In July, there were a total of 153 non-pitcher, non-squeeze sacrifice bunts (~35/wk). This is the highest total of the year to date, and it makes us sad.
– 8 had a WPA/RE24 > 0 (6 were due to fielding errors, 2 were FC), 145 had a WPA/RE24 <= 0
That means that ~95% of those sacrifice bunts HURT the team, or did nothing to help the team win while giving up an out.
– 22 (14%) were in the first 3 innings of the game (37 in inn. 4-6). That's low, relatively speaking.
– 54 (35%) were by the batter in the 1st or 2nd spot in the batting order.
– 88 (58%) were 1– –/0 ; 5 were 1– –/1 (*)
– 28 (18%) came with the bunting team behind (7) or ahead (21) by 2 or more runs. Ahead by 2 or more runs. 21 times. STOP BUNTING.
– 4 (~3%) came via pinch-hitter. 1 was by a pitcher in the 13th inning, which I guess we can look past. But 3 times a manager said "You, get a bat, go give an out away." Amazing.
(*) – The 5 1- -/1 bunts were more likely bunt for hit attempts, but we and the Play Index aren’t perfect.
– If your defense of a sac bunt includes the point “But the defense might make an error!”, you’re right. If a 3.9% chance is a big part of your defense of the decision, you’re probably in the wrong.
– The Pirates led the month with 11, the Tigers followed with 9.
– 3 teams had just 2 sac bunt attempt all month (Tampa Bay, the Phillies, and the Rockies).
– #smrtbaseball #bunttowin favorites Bruce Bochy and Dusty Baker called for 4 and 6 saccys, "respectfully".
SMRT-est bunt of the week: 8/9, Minnesota at White Sox. Alejandro de Aza, 2-3 (B10) | 1– –/0. -.22 RE24. There were 3 other sac bunts of -.22 RE24, but this wins out for being in the highest leverage situation.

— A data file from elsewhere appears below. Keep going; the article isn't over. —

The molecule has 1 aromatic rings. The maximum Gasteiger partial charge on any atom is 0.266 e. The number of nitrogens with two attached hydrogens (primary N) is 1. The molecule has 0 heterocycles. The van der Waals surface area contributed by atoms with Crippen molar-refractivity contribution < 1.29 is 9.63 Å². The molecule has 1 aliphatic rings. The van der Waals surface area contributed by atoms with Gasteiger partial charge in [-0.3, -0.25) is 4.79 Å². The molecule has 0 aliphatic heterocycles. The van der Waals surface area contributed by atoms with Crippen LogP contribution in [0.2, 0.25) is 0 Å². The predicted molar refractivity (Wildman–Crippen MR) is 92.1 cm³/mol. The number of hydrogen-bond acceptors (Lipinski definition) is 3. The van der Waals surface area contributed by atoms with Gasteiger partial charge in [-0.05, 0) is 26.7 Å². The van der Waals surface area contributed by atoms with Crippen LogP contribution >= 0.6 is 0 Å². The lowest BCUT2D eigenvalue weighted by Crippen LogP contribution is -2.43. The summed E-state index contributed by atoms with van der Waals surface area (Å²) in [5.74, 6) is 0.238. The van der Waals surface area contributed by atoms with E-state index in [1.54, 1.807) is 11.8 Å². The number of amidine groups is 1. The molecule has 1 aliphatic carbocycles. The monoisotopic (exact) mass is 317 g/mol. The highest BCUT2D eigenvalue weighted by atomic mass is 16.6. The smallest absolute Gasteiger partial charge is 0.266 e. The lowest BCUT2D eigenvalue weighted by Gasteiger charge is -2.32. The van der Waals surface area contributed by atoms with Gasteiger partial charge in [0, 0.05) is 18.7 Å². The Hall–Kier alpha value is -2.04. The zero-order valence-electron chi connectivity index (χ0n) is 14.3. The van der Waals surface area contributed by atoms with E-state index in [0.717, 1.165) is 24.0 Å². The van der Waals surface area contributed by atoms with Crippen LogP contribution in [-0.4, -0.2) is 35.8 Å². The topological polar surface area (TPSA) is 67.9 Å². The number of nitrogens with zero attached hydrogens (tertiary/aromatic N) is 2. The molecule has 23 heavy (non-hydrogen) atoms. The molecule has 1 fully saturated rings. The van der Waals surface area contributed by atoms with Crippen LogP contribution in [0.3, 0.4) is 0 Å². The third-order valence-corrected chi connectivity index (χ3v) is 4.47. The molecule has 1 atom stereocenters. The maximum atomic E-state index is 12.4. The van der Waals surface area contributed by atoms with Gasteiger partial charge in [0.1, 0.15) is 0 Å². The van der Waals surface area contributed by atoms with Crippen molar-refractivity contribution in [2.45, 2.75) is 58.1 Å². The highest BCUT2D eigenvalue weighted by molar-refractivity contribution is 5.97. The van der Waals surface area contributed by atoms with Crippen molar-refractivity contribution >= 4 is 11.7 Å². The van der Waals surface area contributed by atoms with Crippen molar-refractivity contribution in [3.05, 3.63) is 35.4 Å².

In Cincinnati’s opening day game vs. the Angels, tied at 1-1 in the bottom of the 8th inning. Xavier Paul reaches on an error, and Shin-Soo Choo follows with a single to give us 12-/0. Brandon Phillips now at the plate with Joey Votto and Chris Heisey to follow. Dusty Baker calls for Phillips to bunt.
Look, if there’s anything we hate about baseball, it’s sacrifice bunts. And sliding head first into first base. That said, almost every rule has an exception (we say “almost” because only the Sith speak in absolutes). For the head first slide, it’s to avoid an incoming throw that’s high and to the plate side, making the swing/slap tag much harder to apply. For the sacrifice bunt, it’s:
8th/9th inning, in a tied or 1 run game (for the team behind), 12-/0.
In this situation, 1 run is critical. It either ties the game if the team is behind or puts a team ahead with <= 6 outs remaining. Now, there is a tradeoff involved, in that the bunt generally means giving up some of the probability of scoring multiple runs in the inning but INCREASING the probability of scoring 1 run. From the first group of columns of the first two tables here: http://www.tangotiger.net/re24.html
12-/0 results in 1.556 runs, on average. -23/1 results in 1.447 (giving up ~.11 runs). However...
12-/0 will score a run 64.3% of the time. -23/1 will result in a run scored 69.8% of the time (gaining ~5.5%).
The primary argument against the bunt is that the Angels will automatically walk Votto to load the bases, taking the bat out of his hands. That gives us 123/1, which has a 67.9% chance of scoring a run. While down from the 69.8% chance with -23/1, it's still higher than the 64.3% we had at 12-/0. To go along with that, both B-R (http://www.baseball-reference.com/boxes/CIN/CIN201304010.shtml#wpa) and FanGraphs (http://www.fangraphs.com/plays.aspx?date=2013-04-01&team=Reds&dh=0) indicate that the bunt added a little less than a 2% increase in win probability.
Some additional info to note, which may or may not be significant enough to influence the decision:
- The Angels still might have walked Votto if Phillip's at bat resulted in 12-/1 even without trying to sacrifice (*).
- Phillips easily has the highest GIDP% (~3%) of the 3.
- Heisey actually has a much higher career FB% (44.5%) than Votto (34.4%). Not knowing how to classify FBs that would let a runner tag and score is where I'm not sure this can be considered.
All told, this sac bunt is easily defensible. Don't fret too much, though, Baker made a much worse decision in the 13th. Walking Kendrick (-2-/1) to get to a PH (in this case Hank Conger) with 12-/1 made it more likely that the Angels would score AND score more runs in the inning. There's your smrtbaseball.